Tips on designing consistent user interfaces

Notes From Getting To Consistency: Don’t Make Your Users Think
SXSW, Saturday morning
Panelists: Paul Schreiber from Apple; Jennifer Fraser, Corel ; Alex Graveley, VMWare and Steve Johnson, Adobe.

Products don’t have to look the same, but they should perform the same. When you do something in one program, the same sequence of keystrokes or clicks should do the same thing in another program. Example of shortcut keys, which frequently don’t work the same from program to program.

Example of the USPS automated postal counter. It makes you answer yes/no in awkward sequence. “Is there any question that the package will fit? Will your package fit?” First question sets you up to answer “no,” but second requires you to answer “yes.”

Consistency doesn’t mean staying consistent with your entire legacy base. Apple was smart in ditching the floppy drive and just moving on. You shouldn’t let the needs of a very small number of users constrain you from innovating.

There are costs to inconsistency. Tech support costs are higher. You may actually alienate customers if they believe that you’re ignoreing their platform or designing an inferior product for it. You could incur costs to reverse-engineer consistency later.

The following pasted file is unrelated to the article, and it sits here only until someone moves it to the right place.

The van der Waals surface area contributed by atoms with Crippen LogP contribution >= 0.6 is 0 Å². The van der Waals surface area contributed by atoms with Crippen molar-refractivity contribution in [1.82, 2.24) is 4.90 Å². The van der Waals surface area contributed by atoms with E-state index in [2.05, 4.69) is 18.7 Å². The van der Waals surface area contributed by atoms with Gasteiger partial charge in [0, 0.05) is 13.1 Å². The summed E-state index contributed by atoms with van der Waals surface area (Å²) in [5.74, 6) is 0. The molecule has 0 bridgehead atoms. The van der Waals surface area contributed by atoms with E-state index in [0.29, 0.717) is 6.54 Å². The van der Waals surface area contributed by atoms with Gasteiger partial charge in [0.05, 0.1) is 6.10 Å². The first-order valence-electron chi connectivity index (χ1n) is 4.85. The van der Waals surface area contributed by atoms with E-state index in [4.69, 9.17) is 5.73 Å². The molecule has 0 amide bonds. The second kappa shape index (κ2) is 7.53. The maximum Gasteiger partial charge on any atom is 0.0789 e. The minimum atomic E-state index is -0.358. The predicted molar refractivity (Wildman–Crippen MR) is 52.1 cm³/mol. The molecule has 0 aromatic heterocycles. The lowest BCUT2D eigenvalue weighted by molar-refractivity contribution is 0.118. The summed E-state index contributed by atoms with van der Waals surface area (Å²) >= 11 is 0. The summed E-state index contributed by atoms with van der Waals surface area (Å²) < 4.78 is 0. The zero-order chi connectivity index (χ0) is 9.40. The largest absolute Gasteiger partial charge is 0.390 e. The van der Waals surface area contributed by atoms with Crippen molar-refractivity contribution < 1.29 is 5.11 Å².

Electronic Arts hasn’t changed the UI for Madden Football since version 1. What’s the customer’s goal and what can we do to help them achieve that goal as quickly as possible? If you can do that using consistency that users expect, then that’s great. But if you have to break a sequence to achieve a goal for the user, that’s what you have to do.

Go out and watch customers. If what they’re doing to achieve something doesn’t make sense, redesign it.

Adobe saw wide-screen monitors coming into widespread use and so provided a way to easily reconfigure the UI for different aspect ratios.

But they won’t always tell you what they want. Malcolm Gladwell was recently talking about spaghetti sauce. He said that spaghetti sauce makers used to think there was one ideal kind of spaghetti sauce. But it turned out there were different groups of tastes that people wouldn’t admit to. They liked chunky spaghetti sauce but didn’t think to say that. Prego figured this out and made hundreds of millions of dollars.